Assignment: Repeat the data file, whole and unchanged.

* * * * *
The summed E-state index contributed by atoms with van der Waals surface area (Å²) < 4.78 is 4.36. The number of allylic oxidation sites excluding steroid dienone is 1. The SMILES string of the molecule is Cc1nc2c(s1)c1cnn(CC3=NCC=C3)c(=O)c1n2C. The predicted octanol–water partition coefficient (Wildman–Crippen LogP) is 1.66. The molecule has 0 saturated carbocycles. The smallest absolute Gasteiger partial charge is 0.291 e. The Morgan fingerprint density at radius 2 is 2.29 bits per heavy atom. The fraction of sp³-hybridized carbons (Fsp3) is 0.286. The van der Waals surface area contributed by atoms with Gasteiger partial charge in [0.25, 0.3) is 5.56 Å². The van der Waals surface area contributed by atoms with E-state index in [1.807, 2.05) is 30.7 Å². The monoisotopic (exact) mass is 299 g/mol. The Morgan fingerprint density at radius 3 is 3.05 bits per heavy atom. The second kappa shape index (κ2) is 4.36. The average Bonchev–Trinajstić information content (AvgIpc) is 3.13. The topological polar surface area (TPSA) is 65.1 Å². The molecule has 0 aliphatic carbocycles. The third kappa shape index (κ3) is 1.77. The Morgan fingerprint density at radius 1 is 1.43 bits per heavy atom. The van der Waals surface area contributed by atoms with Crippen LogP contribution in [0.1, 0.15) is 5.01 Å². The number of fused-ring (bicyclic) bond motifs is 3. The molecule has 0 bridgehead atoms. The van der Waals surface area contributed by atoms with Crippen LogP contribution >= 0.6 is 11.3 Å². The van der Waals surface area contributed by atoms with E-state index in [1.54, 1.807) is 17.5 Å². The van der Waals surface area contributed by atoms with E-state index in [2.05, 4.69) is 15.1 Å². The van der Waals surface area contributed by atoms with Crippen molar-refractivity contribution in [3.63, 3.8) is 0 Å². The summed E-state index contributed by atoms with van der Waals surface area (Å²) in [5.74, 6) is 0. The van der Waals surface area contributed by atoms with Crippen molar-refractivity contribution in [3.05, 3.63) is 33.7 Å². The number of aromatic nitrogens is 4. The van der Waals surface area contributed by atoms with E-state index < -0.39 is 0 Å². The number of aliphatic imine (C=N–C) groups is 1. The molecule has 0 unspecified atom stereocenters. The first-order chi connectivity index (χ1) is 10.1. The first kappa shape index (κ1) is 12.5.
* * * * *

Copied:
The summed E-state index contributed by atoms with van der Waals surface area (Å²) < 4.78 is 4.36. The number of allylic oxidation sites excluding steroid dienone is 1. The SMILES string of the molecule is Cc1nc2c(s1)c1cnn(CC3=NCC=C3)c(=O)c1n2C. The predicted octanol–water partition coefficient (Wildman–Crippen LogP) is 1.66. The molecule has 0 saturated carbocycles. The smallest absolute Gasteiger partial charge is 0.291 e. The Morgan fingerprint density at radius 2 is 2.29 bits per heavy atom. The fraction of sp³-hybridized carbons (Fsp3) is 0.286. The van der Waals surface area contributed by atoms with Gasteiger partial charge in [0.25, 0.3) is 5.56 Å². The van der Waals surface area contributed by atoms with E-state index in [1.807, 2.05) is 30.7 Å². The monoisotopic (exact) mass is 299 g/mol. The Morgan fingerprint density at radius 3 is 3.05 bits per heavy atom. The second kappa shape index (κ2) is 4.36. The average Bonchev–Trinajstić information content (AvgIpc) is 3.13. The topological polar surface area (TPSA) is 65.1 Å². The molecule has 0 aliphatic carbocycles. The third kappa shape index (κ3) is 1.77. The Morgan fingerprint density at radius 1 is 1.43 bits per heavy atom. The van der Waals surface area contributed by atoms with Crippen LogP contribution in [0.1, 0.15) is 5.01 Å². The number of fused-ring (bicyclic) bond motifs is 3. The molecule has 0 bridgehead atoms. The van der Waals surface area contributed by atoms with Crippen LogP contribution >= 0.6 is 11.3 Å². The van der Waals surface area contributed by atoms with E-state index in [1.54, 1.807) is 17.5 Å². The van der Waals surface area contributed by atoms with E-state index in [2.05, 4.69) is 15.1 Å². The van der Waals surface area contributed by atoms with Crippen molar-refractivity contribution in [3.63, 3.8) is 0 Å². The summed E-state index contributed by atoms with van der Waals surface area (Å²) in [5.74, 6) is 0. The van der Waals surface area contributed by atoms with Crippen molar-refractivity contribution in [3.05, 3.63) is 33.7 Å². The number of aromatic nitrogens is 4. The van der Waals surface area contributed by atoms with E-state index < -0.39 is 0 Å². The number of aliphatic imine (C=N–C) groups is 1. The molecule has 0 unspecified atom stereocenters. The first-order chi connectivity index (χ1) is 10.1. The first kappa shape index (κ1) is 12.5.